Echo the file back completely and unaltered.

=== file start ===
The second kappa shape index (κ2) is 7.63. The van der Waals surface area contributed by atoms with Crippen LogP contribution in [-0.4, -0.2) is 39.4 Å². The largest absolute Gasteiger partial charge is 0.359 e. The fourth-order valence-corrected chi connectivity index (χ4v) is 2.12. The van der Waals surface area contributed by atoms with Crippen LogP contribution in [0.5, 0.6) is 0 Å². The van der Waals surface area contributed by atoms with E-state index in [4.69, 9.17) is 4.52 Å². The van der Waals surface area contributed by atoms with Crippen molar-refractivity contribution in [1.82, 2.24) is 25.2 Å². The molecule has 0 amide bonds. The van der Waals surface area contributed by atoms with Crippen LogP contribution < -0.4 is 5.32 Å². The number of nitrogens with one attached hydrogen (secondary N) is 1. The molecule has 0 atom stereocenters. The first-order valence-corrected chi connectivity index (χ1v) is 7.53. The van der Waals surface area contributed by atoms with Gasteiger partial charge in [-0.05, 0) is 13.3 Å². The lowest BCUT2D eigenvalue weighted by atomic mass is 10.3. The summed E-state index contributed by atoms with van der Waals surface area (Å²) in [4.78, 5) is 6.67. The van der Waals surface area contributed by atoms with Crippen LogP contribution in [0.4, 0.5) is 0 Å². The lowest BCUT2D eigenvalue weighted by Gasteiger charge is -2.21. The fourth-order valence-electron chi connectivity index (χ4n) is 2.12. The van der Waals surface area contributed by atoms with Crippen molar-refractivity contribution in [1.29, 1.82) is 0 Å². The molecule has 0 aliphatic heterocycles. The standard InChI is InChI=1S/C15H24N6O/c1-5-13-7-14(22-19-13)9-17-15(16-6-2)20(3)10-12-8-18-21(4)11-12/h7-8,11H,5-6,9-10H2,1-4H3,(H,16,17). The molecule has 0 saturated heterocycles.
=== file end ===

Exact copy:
The second kappa shape index (κ2) is 7.63. The van der Waals surface area contributed by atoms with Crippen LogP contribution in [-0.4, -0.2) is 39.4 Å². The largest absolute Gasteiger partial charge is 0.359 e. The fourth-order valence-corrected chi connectivity index (χ4v) is 2.12. The van der Waals surface area contributed by atoms with Crippen LogP contribution in [0.5, 0.6) is 0 Å². The van der Waals surface area contributed by atoms with E-state index in [4.69, 9.17) is 4.52 Å². The van der Waals surface area contributed by atoms with Crippen molar-refractivity contribution in [1.82, 2.24) is 25.2 Å². The molecule has 0 amide bonds. The van der Waals surface area contributed by atoms with Crippen LogP contribution < -0.4 is 5.32 Å². The number of nitrogens with one attached hydrogen (secondary N) is 1. The molecule has 0 atom stereocenters. The first-order valence-corrected chi connectivity index (χ1v) is 7.53. The van der Waals surface area contributed by atoms with Gasteiger partial charge in [-0.05, 0) is 13.3 Å². The lowest BCUT2D eigenvalue weighted by atomic mass is 10.3. The summed E-state index contributed by atoms with van der Waals surface area (Å²) in [4.78, 5) is 6.67. The van der Waals surface area contributed by atoms with Crippen LogP contribution in [0.4, 0.5) is 0 Å². The lowest BCUT2D eigenvalue weighted by Gasteiger charge is -2.21. The fourth-order valence-electron chi connectivity index (χ4n) is 2.12. The van der Waals surface area contributed by atoms with Crippen molar-refractivity contribution in [1.29, 1.82) is 0 Å². The molecule has 0 aliphatic heterocycles. The standard InChI is InChI=1S/C15H24N6O/c1-5-13-7-14(22-19-13)9-17-15(16-6-2)20(3)10-12-8-18-21(4)11-12/h7-8,11H,5-6,9-10H2,1-4H3,(H,16,17). The molecule has 0 saturated heterocycles.